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slotMusic announced; uses microSD for audio distribution

By on September 22, 2008 at 5:54 PM.

slotMusic announced; uses microSD for audio distribution

Say goodbye to those jewel-cased CDs and say hello to music-filled microSDs. Universal Music Group, SONY BMG, Warner Music Group, and EMI Music in conjunction with Sandisk, have announced a new audio distribution platform called “slotMusic”. With slotMusic, you will be able to buy a microSD card filled with DRM-free, 320Kbps MP3 files. No DRM means that the music can be played on any system that has a microSD slot. They are even bundle with a USB reader so you can use it on your desktop, laptop or any other device that has a USB port. So far Best Buy and Walmart have agreed to sell the new slotMusic cards which are expected to arrive in time for the upcoming holiday season. It almost seems too easy to have been put together by the record labels. Nonetheless, we applaud their move to a distribution platform that removes DRM and lets us listen to our music where we want, when we want and on whichever device we want. We only wish they would use something a bit bigger than those “easy-to-lose” microSD cards. We bet that many phones on eBay will accidentally come with an unexpected bonus slotMusic card installed. Chime in and let us know what you think of this new audio format. Any chance it might keep you away from Pirate Bay?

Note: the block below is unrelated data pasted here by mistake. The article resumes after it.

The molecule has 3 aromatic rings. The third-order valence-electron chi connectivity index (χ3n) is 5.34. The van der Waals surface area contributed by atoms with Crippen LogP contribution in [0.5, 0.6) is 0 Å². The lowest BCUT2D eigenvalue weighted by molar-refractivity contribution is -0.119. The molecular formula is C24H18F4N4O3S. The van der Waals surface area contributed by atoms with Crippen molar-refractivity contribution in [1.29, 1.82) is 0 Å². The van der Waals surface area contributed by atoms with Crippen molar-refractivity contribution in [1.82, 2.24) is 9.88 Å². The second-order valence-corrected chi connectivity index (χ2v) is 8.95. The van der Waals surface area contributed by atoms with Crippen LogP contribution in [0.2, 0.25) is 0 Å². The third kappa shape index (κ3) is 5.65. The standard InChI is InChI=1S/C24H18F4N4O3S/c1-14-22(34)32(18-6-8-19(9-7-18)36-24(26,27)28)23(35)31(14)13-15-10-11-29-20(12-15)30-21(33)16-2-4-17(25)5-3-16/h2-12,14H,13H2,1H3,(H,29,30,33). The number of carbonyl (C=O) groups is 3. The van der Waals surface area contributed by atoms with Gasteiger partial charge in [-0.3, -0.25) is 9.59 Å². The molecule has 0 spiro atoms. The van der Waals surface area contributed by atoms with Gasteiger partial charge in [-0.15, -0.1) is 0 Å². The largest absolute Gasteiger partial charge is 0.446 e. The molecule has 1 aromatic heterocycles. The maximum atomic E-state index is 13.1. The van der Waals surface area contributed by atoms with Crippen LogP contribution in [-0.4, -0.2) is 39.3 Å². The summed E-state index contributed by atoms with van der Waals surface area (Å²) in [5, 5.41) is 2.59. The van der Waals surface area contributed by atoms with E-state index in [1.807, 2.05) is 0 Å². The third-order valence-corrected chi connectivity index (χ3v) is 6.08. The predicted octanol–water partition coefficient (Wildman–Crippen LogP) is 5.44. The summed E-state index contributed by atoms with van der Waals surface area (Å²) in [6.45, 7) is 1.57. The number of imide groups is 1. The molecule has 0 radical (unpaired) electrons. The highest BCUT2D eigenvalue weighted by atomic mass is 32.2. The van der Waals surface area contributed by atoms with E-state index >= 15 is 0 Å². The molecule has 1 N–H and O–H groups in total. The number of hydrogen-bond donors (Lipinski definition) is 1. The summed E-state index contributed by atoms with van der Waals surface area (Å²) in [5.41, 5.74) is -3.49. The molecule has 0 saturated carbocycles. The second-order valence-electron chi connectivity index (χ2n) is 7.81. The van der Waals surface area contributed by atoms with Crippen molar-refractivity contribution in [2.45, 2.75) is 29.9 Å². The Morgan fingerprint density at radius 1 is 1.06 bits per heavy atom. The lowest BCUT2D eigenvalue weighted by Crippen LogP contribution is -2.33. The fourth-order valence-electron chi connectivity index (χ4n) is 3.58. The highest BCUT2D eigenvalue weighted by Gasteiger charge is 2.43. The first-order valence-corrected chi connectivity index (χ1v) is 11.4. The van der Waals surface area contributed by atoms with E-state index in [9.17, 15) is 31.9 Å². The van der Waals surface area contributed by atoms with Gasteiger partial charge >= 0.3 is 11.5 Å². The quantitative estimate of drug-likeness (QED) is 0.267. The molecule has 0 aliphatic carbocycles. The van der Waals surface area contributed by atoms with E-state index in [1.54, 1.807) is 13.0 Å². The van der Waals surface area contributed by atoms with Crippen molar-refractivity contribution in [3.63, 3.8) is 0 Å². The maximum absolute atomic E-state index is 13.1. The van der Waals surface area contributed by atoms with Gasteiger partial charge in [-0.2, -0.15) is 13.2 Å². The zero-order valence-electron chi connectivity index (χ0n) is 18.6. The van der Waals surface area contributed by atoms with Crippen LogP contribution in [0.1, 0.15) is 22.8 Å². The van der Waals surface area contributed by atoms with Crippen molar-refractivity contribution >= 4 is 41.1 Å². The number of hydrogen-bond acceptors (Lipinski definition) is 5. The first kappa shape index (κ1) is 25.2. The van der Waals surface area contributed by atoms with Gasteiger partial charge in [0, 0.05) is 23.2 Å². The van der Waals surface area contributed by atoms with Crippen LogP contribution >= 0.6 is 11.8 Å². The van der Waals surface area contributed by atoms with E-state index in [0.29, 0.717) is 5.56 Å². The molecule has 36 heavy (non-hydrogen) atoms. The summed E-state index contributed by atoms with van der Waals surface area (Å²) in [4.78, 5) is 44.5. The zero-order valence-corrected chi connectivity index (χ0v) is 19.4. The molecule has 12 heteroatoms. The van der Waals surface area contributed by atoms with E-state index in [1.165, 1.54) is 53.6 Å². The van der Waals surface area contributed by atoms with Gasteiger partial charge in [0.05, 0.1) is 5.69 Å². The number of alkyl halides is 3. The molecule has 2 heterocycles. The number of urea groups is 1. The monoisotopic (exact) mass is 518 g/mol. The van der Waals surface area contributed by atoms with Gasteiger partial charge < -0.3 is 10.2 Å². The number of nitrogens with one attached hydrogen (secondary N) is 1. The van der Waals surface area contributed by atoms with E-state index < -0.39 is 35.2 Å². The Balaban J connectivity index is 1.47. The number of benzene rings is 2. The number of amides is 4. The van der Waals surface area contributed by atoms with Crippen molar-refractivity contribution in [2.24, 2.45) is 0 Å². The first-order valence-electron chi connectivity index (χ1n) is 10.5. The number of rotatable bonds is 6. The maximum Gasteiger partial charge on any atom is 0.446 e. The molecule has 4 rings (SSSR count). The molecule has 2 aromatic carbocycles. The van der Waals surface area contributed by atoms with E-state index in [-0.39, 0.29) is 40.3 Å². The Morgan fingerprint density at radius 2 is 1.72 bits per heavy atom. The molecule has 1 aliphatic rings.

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Nokia 5310 now Comes With Music

By on September 2, 2008 at 3:22 PM.

Nokia 5310 now Comes With Music

Music lovers in the UK, Nokia now has a new phone for you. The Nokia 5310 XpressMusic ‘Comes With Music’ edition will be the first handset to feature Nokia’s new “Comes with Music” service. Makes sense, right? The subscription model music service allows phone owners one year of free access to Nokia’s music catalog which includes artists from Sony BMG, EMI, Warner Music, and Universal Music Group. Users can download tracks to one phone and one computer and are able keep the downloaded tracks after their free subscription expires. A “relatively high” download limit has been hinted at and PlaysForSure DRM is expected to hinder your overall music experience. After the trial year has ended, you can purchase new music by renewing your subscription (for a fee of course) or by purchasing on a track by track basis. If you buy a new Comes with Music phone, you can transfer your purchased music to your new phone. One little problem with that scenario is how do you coordinate a 12 month subscription service with an 18 month contract? Hmm. Hopefully that question and more will be answered on October 2 when more information about the Comes With Music service will be released at a Nokia event to be held in London.

Enough of the music service, now back to the phone. Only the music service appears to differentiate the new 5310 Comes With Music edition from the original Nokia 5310 XpressMusic phone. The phone will be sold through Carphone Warehouse who will start taking pre-orders today. Carphone Warehouse has an exclusive UK deal until the end of the year so don’t look for the phone outside of the UK anytime soon.